Do I Have to File a Will Through Probate?

By Teo Spengler

Probate is a court-supervised administration of a will. Although not every estate passes by will, every will passes through probate in order to become effective. The executor -- either named in the will or appointed by the court -- steers the will into and through the probate process, collecting assets, notifying heirs, paying debts and ultimately distributing property.

Probate is a court-supervised administration of a will. Although not every estate passes by will, every will passes through probate in order to become effective. The executor -- either named in the will or appointed by the court -- steers the will into and through the probate process, collecting assets, notifying heirs, paying debts and ultimately distributing property.

Effective Date of Wills

A will is a document detailing the testator's intentions for her property after her demise. By definition, a will is not effective during the testator's life. Moreover, the "last will and testament" of a living testator is not necessarily the last such document, as a testator can revoke the will by tearing it up or by drafting a superseding will, and the most recent will is probated after the testator's death. When the executor proves its validity, the probate court puts into effect the property distribution described in the will.

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Moving Wills Into Probate

A will never filed in probate has no effect on property or titles. Any heir -- or the executor -- can move the will into probate court by filing a petition for probate. The court requires proof that the signature is that of the testator who intended the document to be her will, and this proof is usually provided by testimony from will witnesses. The court also hears will objections and challenges before beginning the probate process. It has no jurisdiction to probate invalid or superseded wills.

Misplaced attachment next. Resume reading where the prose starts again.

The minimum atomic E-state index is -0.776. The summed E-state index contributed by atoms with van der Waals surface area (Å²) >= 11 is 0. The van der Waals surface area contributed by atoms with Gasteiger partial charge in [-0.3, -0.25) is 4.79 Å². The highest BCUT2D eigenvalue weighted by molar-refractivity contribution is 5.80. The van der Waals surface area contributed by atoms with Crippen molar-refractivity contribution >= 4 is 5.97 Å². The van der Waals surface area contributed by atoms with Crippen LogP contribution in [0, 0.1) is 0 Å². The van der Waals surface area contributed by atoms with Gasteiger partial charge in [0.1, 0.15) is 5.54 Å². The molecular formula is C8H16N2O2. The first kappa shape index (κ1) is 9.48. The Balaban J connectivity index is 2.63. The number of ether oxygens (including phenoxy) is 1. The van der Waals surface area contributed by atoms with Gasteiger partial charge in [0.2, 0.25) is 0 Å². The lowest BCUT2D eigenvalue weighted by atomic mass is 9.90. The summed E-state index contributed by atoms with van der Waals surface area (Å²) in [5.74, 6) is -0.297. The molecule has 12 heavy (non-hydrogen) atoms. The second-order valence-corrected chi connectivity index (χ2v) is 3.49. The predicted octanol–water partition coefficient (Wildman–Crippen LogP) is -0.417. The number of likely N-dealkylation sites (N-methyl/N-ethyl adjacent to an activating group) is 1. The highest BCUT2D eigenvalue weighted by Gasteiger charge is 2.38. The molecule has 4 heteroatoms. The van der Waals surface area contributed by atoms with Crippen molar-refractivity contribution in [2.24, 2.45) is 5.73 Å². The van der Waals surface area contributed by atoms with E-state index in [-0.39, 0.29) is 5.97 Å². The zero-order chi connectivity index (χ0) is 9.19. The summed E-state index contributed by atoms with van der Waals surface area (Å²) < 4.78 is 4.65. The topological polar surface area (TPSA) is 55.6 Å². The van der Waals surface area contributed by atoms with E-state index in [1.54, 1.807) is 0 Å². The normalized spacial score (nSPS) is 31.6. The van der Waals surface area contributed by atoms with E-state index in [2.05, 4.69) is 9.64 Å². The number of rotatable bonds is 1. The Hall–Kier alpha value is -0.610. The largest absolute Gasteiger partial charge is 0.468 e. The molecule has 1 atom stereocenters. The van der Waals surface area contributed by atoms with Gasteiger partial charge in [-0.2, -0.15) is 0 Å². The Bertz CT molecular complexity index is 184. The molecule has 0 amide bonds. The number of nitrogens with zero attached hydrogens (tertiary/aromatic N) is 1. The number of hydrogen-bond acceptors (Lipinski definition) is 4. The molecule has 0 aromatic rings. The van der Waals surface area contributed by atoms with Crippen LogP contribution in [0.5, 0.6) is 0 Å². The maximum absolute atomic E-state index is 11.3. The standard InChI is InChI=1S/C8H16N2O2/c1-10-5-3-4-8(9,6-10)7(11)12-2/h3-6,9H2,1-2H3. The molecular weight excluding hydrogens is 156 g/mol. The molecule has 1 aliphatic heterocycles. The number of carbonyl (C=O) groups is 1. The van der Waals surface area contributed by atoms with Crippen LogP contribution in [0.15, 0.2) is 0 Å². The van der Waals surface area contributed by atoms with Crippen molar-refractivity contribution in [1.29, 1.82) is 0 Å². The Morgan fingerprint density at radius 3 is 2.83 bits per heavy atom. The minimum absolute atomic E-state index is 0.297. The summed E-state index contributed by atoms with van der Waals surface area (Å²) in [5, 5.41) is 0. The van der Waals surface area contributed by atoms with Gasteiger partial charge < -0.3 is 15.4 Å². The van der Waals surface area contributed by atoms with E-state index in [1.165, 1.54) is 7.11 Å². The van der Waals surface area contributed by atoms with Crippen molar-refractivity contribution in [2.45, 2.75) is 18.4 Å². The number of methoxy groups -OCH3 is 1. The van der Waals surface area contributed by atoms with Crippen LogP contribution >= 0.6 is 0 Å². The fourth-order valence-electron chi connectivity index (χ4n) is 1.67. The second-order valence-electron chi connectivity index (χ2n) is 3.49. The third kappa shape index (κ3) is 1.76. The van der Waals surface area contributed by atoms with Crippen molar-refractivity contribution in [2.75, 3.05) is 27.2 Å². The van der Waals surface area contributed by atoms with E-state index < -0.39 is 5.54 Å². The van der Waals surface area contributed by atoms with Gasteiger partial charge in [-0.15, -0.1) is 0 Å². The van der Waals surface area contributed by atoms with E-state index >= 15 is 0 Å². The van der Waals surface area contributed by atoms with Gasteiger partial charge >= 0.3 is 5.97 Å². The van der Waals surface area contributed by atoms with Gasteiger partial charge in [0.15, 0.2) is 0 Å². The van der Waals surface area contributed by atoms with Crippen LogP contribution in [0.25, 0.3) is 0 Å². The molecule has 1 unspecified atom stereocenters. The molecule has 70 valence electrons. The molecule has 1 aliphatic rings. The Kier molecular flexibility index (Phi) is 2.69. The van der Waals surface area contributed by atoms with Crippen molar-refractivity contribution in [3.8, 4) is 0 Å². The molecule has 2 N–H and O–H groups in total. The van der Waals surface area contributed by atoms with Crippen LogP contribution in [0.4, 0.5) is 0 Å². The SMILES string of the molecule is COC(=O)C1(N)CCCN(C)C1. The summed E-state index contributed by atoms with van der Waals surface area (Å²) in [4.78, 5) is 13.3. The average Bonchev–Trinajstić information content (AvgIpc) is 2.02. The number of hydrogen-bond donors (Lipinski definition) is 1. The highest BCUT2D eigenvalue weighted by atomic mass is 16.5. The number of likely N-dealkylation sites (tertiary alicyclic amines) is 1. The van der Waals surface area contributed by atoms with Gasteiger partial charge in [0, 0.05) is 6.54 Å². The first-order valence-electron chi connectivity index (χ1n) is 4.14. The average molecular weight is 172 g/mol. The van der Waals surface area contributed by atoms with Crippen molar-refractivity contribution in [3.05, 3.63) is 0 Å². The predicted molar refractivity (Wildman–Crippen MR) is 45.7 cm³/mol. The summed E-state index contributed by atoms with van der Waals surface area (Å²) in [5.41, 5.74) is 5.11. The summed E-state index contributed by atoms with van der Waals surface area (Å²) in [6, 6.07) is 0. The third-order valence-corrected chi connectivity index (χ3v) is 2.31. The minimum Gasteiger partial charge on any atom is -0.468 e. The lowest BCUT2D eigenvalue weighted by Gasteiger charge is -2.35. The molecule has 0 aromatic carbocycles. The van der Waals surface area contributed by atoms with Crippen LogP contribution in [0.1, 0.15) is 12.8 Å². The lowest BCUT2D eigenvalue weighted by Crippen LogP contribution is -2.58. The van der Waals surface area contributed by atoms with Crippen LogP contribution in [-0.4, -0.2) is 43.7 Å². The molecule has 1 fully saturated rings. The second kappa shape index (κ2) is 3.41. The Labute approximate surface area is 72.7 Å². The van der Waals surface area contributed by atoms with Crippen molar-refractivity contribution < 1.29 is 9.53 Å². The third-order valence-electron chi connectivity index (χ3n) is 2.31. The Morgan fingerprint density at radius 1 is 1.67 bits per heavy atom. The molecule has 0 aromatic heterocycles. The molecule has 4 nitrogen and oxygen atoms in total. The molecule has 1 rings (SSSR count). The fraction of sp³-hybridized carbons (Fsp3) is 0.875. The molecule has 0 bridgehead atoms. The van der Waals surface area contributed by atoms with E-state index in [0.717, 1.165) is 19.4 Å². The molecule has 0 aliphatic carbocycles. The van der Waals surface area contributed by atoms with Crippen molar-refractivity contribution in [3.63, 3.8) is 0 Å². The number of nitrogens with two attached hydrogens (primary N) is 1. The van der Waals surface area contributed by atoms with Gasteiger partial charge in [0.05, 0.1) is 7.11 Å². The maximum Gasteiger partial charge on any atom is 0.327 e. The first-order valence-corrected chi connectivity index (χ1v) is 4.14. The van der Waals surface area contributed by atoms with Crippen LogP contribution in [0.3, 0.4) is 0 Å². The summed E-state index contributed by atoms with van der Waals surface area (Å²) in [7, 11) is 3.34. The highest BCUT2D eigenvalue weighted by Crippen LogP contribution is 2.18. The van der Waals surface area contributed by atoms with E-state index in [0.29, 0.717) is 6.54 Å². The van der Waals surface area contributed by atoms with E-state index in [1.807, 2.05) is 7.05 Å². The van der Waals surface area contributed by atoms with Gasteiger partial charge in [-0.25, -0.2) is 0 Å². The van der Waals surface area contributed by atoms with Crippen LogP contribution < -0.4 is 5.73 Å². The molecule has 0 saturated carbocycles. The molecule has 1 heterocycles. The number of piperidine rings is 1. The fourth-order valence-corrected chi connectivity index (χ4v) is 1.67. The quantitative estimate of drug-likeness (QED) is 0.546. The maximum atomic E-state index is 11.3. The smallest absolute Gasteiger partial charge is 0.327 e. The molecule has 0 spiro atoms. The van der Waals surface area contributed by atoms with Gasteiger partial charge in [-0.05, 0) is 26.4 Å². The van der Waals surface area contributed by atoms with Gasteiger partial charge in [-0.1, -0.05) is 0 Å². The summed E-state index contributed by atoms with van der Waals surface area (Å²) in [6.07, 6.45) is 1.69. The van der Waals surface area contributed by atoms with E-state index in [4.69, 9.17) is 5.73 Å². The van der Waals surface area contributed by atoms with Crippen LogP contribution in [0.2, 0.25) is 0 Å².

Probate Process

A will usually appoints someone to administer the will, termed the executor. He manages the estate of the deceased, paying bills, collecting debts and investing assets. The court requires and reviews reports on all financial aspects of will administration to ensure accuracy and honesty through final property distribution. The complexity of the process varies among the states, but many states have rewritten their laws to simplify probate procedures. Some states offer expedited procedures for small estates.

Avoiding Probate

Estate attorneys can propose vehicles to avoid probate. These range from living trusts -- which pass nominal ownership but not control during a person's lifetime -- to life insurance accounts with proceeds passing directly to named beneficiaries. If you're considering such financial vehicles, weigh the costs against the time and expense of probate in your particular state. However, no scheme allows a last will and testament to devise assets while bypassing probate court.

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Living Trust Vs Last Will in Texas

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Are Wills Open to the Public?

Wills are open to the public after they go into effect, not before. A will is the written description of how the person making the will -- the testator -- wants her property distributed after her death. Since states regulate wills, procedural requirements vary, but every jurisdiction treats wills as private during the life of the testator. Once the testator dies, however, her will moves into the public realm.

Are Wills Public Information?

State statutes protect a will from the prying eyes of the public until a testator dies. During her lifetime, the testator can amend or revoke the will freely and confidentially as her circumstances change. Upon the testator's death, the latest version of her will moves to probate court for administration. The minute the will becomes a court document, it also becomes public information that's open to public viewing.

Can More Than Two Wills Be Probated?

Very few people intentionally leave two wills. If two separate wills are offered for probate, the court generally tries to recreate through proof the circumstances that led to two wills existing; then it decides which will to accept as valid. Several factors can impact this decision.

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